“Whether it’s the best of times or the worst of times, it’s the only time we’ve got.”
–Art Buchwald, American humorist and United States Marine Corps veteran, 1942–1945
At 22 years old, Mike Savicki was training to become a Navy F-14 pilot when he dove into the waters off Pensacola Beach, Fla., and suffered a C6 spinal cord injury resulting in quadriplegia. End of story.
For some maybe. But Savicki’s storied life had just begun.
In 1991, after eight months of rehabilitation at the then Brockton West Roxbury VA Medical Center, Savicki entered his first National Veterans Wheelchair Games in Miami, Fla. Twenty-three years later, Savicki is still competing, and this week in Tampa, Fla., marked his 22nd appearance at the Games. A standout high school and college athlete, Savicki says he turned to sports as part of his rehabilitation from his injury.
“Sports were more fun than staying in bed feeling sorry for myself,” he writes on his website.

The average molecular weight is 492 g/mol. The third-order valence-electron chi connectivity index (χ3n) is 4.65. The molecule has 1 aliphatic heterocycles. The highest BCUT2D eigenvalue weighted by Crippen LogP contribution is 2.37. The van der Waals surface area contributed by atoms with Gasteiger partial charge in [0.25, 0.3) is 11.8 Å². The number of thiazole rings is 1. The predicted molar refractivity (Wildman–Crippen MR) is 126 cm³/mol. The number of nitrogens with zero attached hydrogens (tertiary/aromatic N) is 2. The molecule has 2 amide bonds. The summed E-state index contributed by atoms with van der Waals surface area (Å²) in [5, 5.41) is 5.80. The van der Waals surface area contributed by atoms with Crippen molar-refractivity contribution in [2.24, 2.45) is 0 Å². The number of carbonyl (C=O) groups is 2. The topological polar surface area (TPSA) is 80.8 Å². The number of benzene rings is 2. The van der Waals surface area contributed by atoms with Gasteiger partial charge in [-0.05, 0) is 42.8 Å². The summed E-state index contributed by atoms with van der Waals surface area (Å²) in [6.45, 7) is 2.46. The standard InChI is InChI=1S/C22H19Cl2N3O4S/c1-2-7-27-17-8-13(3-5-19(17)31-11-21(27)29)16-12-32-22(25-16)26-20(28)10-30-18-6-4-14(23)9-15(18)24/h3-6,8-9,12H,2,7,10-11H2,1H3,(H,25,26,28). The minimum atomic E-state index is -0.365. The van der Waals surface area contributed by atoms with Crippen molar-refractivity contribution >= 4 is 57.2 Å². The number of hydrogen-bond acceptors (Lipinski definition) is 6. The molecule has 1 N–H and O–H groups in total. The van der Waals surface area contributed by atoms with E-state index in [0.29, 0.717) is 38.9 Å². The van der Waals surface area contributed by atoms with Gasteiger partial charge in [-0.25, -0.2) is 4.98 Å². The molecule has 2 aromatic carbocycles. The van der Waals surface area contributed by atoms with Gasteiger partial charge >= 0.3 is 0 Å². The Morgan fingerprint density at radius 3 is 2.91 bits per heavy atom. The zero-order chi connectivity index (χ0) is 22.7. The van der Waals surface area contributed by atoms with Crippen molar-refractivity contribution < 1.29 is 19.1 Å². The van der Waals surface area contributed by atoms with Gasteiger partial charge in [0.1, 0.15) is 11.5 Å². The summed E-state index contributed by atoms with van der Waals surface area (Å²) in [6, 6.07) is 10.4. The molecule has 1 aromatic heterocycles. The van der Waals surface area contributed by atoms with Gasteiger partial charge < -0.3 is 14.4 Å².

Since his injury, the former Navy officer received an MBA from Duke University and gave the commencement address at his graduation ceremony. He completed the Boston Marathon several times, competed as a member of the national quad rugby team for a spot on the 2004 US Paralympics team, finished the 70-mile Beach to Battleship Half Ironman triathlon in 2009 and earned a bronze medal with the Navy team at the 2010 Warrior Games.
“I like to spend my days discovering the wonder, excitement, marvel and beauty of life,” he says.
Savicki’s accomplishments reach beyond the rugby courts and racetracks as well. In 2008, he founded his business Scratching Post Solutions. He received the 2011 Distinguished Achievement Award from Tufts University. He is also a freelance writer, and has profiled numerous athletes, politicians, celebrities and artists. In 2012, Savicki became the spokesperson for National Mobility Awareness Month.
During the Games, he mentors fellow veterans and wheelchair athletes, sharing his experience and knowledge of adaptive sports with them.
Congratulations to Mike Savicki, the 33rd National Veterans Wheelchair Games’ Spirit of the Games Award recipient.
Learn more about the National Veterans Wheelchair Games